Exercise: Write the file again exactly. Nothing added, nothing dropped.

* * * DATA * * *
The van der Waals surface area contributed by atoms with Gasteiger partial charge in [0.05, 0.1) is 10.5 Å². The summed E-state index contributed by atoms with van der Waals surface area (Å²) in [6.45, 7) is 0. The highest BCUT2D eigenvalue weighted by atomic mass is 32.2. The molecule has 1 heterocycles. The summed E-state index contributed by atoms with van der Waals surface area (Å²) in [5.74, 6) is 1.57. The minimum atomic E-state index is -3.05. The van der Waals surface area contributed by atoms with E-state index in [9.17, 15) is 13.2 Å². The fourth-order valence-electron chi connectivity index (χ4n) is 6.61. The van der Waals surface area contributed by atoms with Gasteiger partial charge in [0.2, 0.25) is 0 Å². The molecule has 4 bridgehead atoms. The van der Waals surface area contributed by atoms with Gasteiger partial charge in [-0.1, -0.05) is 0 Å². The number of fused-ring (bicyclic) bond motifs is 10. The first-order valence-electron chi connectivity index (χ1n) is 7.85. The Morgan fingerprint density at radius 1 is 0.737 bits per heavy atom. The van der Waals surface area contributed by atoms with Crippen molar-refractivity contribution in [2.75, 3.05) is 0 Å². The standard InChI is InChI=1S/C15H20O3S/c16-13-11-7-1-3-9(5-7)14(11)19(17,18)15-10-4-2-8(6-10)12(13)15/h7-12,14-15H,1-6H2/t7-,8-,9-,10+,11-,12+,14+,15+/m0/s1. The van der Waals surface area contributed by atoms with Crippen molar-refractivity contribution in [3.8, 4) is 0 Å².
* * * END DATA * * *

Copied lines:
The van der Waals surface area contributed by atoms with Gasteiger partial charge in [0.05, 0.1) is 10.5 Å². The summed E-state index contributed by atoms with van der Waals surface area (Å²) in [6.45, 7) is 0. The highest BCUT2D eigenvalue weighted by atomic mass is 32.2. The molecule has 1 heterocycles. The summed E-state index contributed by atoms with van der Waals surface area (Å²) in [5.74, 6) is 1.57. The minimum atomic E-state index is -3.05. The van der Waals surface area contributed by atoms with E-state index in [9.17, 15) is 13.2 Å². The fourth-order valence-electron chi connectivity index (χ4n) is 6.61. The van der Waals surface area contributed by atoms with Gasteiger partial charge in [0.2, 0.25) is 0 Å². The molecule has 4 bridgehead atoms. The van der Waals surface area contributed by atoms with Gasteiger partial charge in [-0.1, -0.05) is 0 Å². The number of fused-ring (bicyclic) bond motifs is 10. The first-order valence-electron chi connectivity index (χ1n) is 7.85. The Morgan fingerprint density at radius 1 is 0.737 bits per heavy atom. The van der Waals surface area contributed by atoms with Crippen molar-refractivity contribution in [2.75, 3.05) is 0 Å². The standard InChI is InChI=1S/C15H20O3S/c16-13-11-7-1-3-9(5-7)14(11)19(17,18)15-10-4-2-8(6-10)12(13)15/h7-12,14-15H,1-6H2/t7-,8-,9-,10+,11-,12+,14+,15+/m0/s1. The van der Waals surface area contributed by atoms with Crippen molar-refractivity contribution in [3.8, 4) is 0 Å².